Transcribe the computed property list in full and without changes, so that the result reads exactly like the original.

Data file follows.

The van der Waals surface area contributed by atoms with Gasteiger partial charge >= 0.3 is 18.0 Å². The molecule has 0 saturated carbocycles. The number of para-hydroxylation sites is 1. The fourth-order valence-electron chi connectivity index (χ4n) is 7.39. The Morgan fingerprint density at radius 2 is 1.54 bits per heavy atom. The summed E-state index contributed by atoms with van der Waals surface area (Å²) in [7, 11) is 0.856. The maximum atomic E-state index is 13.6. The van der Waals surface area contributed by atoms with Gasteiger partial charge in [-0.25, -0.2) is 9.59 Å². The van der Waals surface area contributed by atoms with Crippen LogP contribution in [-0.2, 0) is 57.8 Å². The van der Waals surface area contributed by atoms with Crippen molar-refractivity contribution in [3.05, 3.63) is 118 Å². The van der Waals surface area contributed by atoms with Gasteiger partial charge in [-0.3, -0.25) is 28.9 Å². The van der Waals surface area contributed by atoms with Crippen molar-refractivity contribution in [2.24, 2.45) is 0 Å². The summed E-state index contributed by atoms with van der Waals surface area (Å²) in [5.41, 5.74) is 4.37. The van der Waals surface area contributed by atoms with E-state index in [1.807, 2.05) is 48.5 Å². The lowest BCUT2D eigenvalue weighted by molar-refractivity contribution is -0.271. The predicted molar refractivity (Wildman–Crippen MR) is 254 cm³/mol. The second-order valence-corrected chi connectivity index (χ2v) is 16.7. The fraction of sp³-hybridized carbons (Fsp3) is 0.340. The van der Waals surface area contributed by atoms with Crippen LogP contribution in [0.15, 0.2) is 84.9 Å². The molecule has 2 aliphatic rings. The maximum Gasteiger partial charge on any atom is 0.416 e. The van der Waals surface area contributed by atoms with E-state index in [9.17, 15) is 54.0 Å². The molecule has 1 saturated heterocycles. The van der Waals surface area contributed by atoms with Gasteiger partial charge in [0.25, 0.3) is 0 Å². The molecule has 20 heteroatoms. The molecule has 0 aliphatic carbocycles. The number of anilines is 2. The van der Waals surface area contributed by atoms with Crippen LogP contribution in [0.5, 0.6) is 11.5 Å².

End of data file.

The van der Waals surface area contributed by atoms with Gasteiger partial charge >= 0.3 is 18.0 Å². The molecule has 0 saturated carbocycles. The number of para-hydroxylation sites is 1. The fourth-order valence-electron chi connectivity index (χ4n) is 7.39. The Morgan fingerprint density at radius 2 is 1.54 bits per heavy atom. The summed E-state index contributed by atoms with van der Waals surface area (Å²) in [7, 11) is 0.856. The maximum atomic E-state index is 13.6. The van der Waals surface area contributed by atoms with Gasteiger partial charge in [-0.25, -0.2) is 9.59 Å². The van der Waals surface area contributed by atoms with Crippen LogP contribution in [-0.2, 0) is 57.8 Å². The van der Waals surface area contributed by atoms with Crippen molar-refractivity contribution in [3.05, 3.63) is 118 Å². The van der Waals surface area contributed by atoms with Gasteiger partial charge in [-0.3, -0.25) is 28.9 Å². The van der Waals surface area contributed by atoms with Crippen molar-refractivity contribution in [2.24, 2.45) is 0 Å². The summed E-state index contributed by atoms with van der Waals surface area (Å²) in [5.41, 5.74) is 4.37. The van der Waals surface area contributed by atoms with E-state index in [1.807, 2.05) is 48.5 Å². The lowest BCUT2D eigenvalue weighted by molar-refractivity contribution is -0.271. The predicted molar refractivity (Wildman–Crippen MR) is 254 cm³/mol. The second-order valence-corrected chi connectivity index (χ2v) is 16.7. The fraction of sp³-hybridized carbons (Fsp3) is 0.340. The van der Waals surface area contributed by atoms with Crippen LogP contribution in [0.15, 0.2) is 84.9 Å². The molecule has 2 aliphatic rings. The maximum Gasteiger partial charge on any atom is 0.416 e. The van der Waals surface area contributed by atoms with E-state index in [9.17, 15) is 54.0 Å². The molecule has 1 saturated heterocycles. The van der Waals surface area contributed by atoms with Gasteiger partial charge in [0.25, 0.3) is 0 Å². The molecule has 20 heteroatoms. The molecule has 0 aliphatic carbocycles. The number of anilines is 2. The van der Waals surface area contributed by atoms with Crippen LogP contribution in [0.5, 0.6) is 11.5 Å².